More than a fifth (22%) said that they would be happy to receive such goods in the lead-up to Christmas [This is a frighteningly high figure, given that counterfeits are less likely to fulfil manufacturing and consumer protection regulations] with 10% stating they would as friends and family are struggling to pay for presents (10%). Again there were substantial regional variations in attitudes with 34% in Scotland stating that they would be happy to receive such goods compared to only 17% in the South West of England.

The top counterfeit products that people would buy or receive in the future are shoes and clothing (14% would consider buying and 16% would be happy to receive them respectively), watches and jewellery (11% and 14% respectively) and DVDs, CDs and computer games (11% and 13% respectively). Bizarrely 9% of people in Northern Ireland would consider buying counterfeit alcohol or cigarettes [ah, but would they consider drinking or smoking them ...?]. In London it was a mere 1% whilst in the UK as a whole it was 4%.

In England, the highest percentage of people who have bought counterfeit products was in London (19%), whilst in the UK as a whole it was Northern Ireland (23%), followed by Scotland (22%). The area with the lowest percentage of people who had bought counterfeit products was the East of England (13%).

The research also highlighted that [only] 61% of consumers interviewed are worried about becoming a victim of counterfeit goods in the lead up to Christmas. Over a third (38%) are worried they might mistakenly buy counterfeit goods as more come on-stream as Christmas approached. 44% are worried about providing credit/debit card details to potentially unscrupulous people, 28% about buying something online and not receiving it, and 26% about product safety".
If nothing else, it sounds as though some sort of pro-IP charm offensive is required for young male smokers and drinkers in Northern Ireland, says Merpel.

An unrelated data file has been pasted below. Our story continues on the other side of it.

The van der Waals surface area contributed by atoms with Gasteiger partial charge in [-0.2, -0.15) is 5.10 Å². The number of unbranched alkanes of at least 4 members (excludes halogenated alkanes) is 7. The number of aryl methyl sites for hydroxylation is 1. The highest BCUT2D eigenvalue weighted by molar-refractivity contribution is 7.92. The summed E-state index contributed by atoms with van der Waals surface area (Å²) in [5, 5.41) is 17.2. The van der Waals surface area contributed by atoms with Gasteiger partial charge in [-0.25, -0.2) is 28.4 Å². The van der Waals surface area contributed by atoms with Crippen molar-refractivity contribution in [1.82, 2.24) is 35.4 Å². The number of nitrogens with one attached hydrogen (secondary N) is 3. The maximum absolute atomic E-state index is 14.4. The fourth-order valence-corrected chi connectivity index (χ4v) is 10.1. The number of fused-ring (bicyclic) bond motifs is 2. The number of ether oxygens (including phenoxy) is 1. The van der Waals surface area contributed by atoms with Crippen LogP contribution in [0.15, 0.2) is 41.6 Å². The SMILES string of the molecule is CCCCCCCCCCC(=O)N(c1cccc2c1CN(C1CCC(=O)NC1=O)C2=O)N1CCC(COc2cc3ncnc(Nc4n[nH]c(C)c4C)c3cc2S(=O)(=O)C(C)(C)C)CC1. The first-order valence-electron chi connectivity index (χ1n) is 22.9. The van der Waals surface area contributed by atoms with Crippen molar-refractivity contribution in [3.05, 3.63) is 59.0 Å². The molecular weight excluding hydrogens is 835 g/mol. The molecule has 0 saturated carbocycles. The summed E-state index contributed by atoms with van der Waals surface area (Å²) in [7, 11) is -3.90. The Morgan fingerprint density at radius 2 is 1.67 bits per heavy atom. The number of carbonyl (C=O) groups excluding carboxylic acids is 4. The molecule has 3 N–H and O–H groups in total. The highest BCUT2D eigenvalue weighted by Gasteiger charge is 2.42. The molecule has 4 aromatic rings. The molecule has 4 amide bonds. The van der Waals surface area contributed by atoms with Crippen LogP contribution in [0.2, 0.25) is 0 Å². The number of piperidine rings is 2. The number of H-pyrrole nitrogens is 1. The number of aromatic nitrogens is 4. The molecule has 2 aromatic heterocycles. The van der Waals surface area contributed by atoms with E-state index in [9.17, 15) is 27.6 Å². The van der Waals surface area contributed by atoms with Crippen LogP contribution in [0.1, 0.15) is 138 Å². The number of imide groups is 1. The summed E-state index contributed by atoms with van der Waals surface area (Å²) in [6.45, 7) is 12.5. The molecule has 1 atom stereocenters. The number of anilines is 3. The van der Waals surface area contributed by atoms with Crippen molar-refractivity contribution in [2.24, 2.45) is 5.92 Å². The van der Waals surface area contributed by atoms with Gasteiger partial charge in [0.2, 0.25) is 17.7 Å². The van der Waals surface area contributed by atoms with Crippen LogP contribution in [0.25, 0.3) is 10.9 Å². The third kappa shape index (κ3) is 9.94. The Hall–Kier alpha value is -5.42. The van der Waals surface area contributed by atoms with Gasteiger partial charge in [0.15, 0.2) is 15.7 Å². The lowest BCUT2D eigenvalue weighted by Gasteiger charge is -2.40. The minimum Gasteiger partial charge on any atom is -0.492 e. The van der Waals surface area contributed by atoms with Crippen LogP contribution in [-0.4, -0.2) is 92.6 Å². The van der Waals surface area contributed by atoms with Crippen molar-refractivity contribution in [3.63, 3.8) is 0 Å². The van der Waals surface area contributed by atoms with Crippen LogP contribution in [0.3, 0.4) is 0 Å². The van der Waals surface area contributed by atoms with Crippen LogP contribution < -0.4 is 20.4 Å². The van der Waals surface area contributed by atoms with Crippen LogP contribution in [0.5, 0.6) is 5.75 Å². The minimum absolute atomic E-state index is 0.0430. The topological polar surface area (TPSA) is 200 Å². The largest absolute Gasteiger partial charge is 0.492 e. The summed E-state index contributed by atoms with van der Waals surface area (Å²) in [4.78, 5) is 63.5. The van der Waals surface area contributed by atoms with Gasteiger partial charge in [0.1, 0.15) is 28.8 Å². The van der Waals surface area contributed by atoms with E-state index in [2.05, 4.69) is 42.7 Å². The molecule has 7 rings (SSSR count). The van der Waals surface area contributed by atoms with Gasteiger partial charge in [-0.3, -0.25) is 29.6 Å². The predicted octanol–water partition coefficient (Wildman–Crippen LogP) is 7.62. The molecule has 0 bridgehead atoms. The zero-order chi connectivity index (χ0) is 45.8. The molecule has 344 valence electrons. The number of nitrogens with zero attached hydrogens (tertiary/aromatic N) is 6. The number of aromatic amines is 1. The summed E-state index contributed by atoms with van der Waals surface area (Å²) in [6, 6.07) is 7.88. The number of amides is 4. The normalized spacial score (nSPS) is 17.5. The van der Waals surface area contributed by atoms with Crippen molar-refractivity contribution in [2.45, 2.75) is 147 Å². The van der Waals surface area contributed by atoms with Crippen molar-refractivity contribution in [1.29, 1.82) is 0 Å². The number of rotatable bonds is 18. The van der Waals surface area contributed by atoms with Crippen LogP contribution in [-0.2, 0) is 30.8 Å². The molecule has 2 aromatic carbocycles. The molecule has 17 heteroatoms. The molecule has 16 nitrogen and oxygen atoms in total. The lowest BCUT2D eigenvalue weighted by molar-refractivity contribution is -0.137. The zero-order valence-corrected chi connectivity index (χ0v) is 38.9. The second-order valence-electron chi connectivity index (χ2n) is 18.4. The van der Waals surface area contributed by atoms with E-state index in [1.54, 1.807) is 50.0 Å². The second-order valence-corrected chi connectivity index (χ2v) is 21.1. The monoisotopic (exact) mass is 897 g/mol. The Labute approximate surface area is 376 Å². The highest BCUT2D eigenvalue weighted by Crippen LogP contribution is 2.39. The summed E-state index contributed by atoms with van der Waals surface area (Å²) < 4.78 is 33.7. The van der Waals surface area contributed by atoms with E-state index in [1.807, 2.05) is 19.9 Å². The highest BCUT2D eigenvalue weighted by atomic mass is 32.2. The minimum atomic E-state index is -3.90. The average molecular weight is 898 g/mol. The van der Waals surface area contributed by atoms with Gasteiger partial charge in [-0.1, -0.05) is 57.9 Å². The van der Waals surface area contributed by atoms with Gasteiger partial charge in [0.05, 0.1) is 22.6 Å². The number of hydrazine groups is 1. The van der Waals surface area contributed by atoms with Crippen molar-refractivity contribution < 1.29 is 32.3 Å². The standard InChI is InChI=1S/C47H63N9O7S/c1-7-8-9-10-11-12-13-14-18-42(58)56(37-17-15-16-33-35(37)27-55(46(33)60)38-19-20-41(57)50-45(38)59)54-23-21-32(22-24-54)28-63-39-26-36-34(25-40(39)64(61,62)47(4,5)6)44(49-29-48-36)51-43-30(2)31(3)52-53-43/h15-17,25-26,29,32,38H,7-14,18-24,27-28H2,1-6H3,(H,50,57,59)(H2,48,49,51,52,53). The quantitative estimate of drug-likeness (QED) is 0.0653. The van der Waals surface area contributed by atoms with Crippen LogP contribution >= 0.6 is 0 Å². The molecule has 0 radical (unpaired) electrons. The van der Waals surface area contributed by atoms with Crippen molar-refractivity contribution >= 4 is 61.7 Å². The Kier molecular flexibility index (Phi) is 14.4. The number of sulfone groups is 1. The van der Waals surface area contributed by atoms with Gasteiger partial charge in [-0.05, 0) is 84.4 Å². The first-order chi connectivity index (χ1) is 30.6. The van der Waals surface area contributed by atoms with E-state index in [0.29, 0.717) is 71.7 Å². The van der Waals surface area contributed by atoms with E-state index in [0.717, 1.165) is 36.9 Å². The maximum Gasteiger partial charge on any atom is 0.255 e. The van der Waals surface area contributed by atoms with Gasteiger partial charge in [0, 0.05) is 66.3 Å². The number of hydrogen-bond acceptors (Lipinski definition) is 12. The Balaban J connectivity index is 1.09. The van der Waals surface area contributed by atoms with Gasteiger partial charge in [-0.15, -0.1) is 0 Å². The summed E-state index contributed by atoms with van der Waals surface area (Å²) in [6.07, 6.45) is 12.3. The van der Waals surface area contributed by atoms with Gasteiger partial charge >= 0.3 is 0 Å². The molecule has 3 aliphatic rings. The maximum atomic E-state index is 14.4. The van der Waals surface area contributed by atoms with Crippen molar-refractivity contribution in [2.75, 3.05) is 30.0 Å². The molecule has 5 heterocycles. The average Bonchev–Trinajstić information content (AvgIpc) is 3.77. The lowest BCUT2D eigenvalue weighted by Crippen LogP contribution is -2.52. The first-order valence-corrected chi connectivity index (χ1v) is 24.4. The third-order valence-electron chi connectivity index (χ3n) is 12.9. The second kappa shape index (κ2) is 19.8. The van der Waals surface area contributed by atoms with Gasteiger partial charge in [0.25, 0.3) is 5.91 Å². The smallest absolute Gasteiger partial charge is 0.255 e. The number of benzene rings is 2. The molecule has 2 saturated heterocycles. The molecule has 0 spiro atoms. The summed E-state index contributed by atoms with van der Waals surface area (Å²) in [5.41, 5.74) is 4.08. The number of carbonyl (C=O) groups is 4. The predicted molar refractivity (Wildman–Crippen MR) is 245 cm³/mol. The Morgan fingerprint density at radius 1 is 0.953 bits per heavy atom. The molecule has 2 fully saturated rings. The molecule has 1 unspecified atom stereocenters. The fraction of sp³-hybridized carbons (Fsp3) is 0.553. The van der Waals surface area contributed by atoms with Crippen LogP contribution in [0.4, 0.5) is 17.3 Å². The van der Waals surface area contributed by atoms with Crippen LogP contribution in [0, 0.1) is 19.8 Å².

Season's greetings

The IPKat, together with Merpel and the rest of the team, would like to take this opportunity to wish all of their readers, correspondents, supporters, critics and comment-posters a pleasant and peaceful end-of-year break and a smooth transition to 2012.

While it is invidious to single out any individuals or groups within the intellectual property community for special mention, an exception is made in favour of

  • the good men and women who serve as members of the judiciary, 
  • those who work for (or is it against?) our interests as officers and employees of the European Commission, 
  • the policy-makers at WIPO, the WTO, international and national IP offices, 
  • the lobby groups whose actions are so often equal and opposite,
  • IP owners, their licensees, infringers and customers

without whom this weblog would have precious little to write about.

"Bless you all", chorus the Kats, "and thanks for your unsolicited expressions of goodwill, most of which will have to go without a personal response because there have been so many of them, but which are all none the less very much appreciated".

Saturday, 24 December 2011

LEGO: a great British invention

On the surface things look very calm, but who knows
what further IP secrets will come from Legoland ...?
The IPKat has received an epistle from The Right Honourable Professor Sir Robin Jacob, who has kindly taken time out from his crusade against some of the worst effects of the unitary patent system to provide some further information on the history of the LEGO play-brick (on which see this Kat's earlier post here). Writes Sir Robin:
"The Lego story would not be complete without recording the fact that the original Lego brick was a copy -- an exact copy, of a Kiddicraft brick designed and patented (in the UK not Denmark) before the War by Hilary Page.

Chirstiansen saw the potential, improved the moulding, invented the inner tube to improve the grip. But the size and dimensions are Page's -- the brick is imperial, not metric.